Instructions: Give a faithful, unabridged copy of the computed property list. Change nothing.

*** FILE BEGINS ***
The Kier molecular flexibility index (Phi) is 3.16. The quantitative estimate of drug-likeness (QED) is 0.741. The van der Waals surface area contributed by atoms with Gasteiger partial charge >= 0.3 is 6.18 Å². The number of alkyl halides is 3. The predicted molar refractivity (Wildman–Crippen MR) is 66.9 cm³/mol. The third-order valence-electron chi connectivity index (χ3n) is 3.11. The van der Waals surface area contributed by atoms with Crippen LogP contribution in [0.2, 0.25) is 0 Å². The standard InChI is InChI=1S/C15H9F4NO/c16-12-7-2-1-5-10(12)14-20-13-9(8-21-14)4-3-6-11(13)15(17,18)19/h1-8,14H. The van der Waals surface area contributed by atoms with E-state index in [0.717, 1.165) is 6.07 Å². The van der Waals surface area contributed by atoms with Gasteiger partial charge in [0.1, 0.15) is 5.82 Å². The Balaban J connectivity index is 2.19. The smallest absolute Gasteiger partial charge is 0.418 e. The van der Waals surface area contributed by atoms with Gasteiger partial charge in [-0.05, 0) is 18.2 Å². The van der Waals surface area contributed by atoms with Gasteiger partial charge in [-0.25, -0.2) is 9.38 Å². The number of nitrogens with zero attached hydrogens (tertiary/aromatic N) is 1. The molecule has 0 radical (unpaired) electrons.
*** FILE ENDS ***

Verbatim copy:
The Kier molecular flexibility index (Phi) is 3.16. The quantitative estimate of drug-likeness (QED) is 0.741. The van der Waals surface area contributed by atoms with Gasteiger partial charge >= 0.3 is 6.18 Å². The number of alkyl halides is 3. The predicted molar refractivity (Wildman–Crippen MR) is 66.9 cm³/mol. The third-order valence-electron chi connectivity index (χ3n) is 3.11. The van der Waals surface area contributed by atoms with Crippen LogP contribution in [0.2, 0.25) is 0 Å². The standard InChI is InChI=1S/C15H9F4NO/c16-12-7-2-1-5-10(12)14-20-13-9(8-21-14)4-3-6-11(13)15(17,18)19/h1-8,14H. The van der Waals surface area contributed by atoms with E-state index in [0.717, 1.165) is 6.07 Å². The van der Waals surface area contributed by atoms with Gasteiger partial charge in [0.1, 0.15) is 5.82 Å². The Balaban J connectivity index is 2.19. The smallest absolute Gasteiger partial charge is 0.418 e. The van der Waals surface area contributed by atoms with Gasteiger partial charge in [-0.05, 0) is 18.2 Å². The van der Waals surface area contributed by atoms with Gasteiger partial charge in [-0.25, -0.2) is 9.38 Å². The number of nitrogens with zero attached hydrogens (tertiary/aromatic N) is 1. The molecule has 0 radical (unpaired) electrons.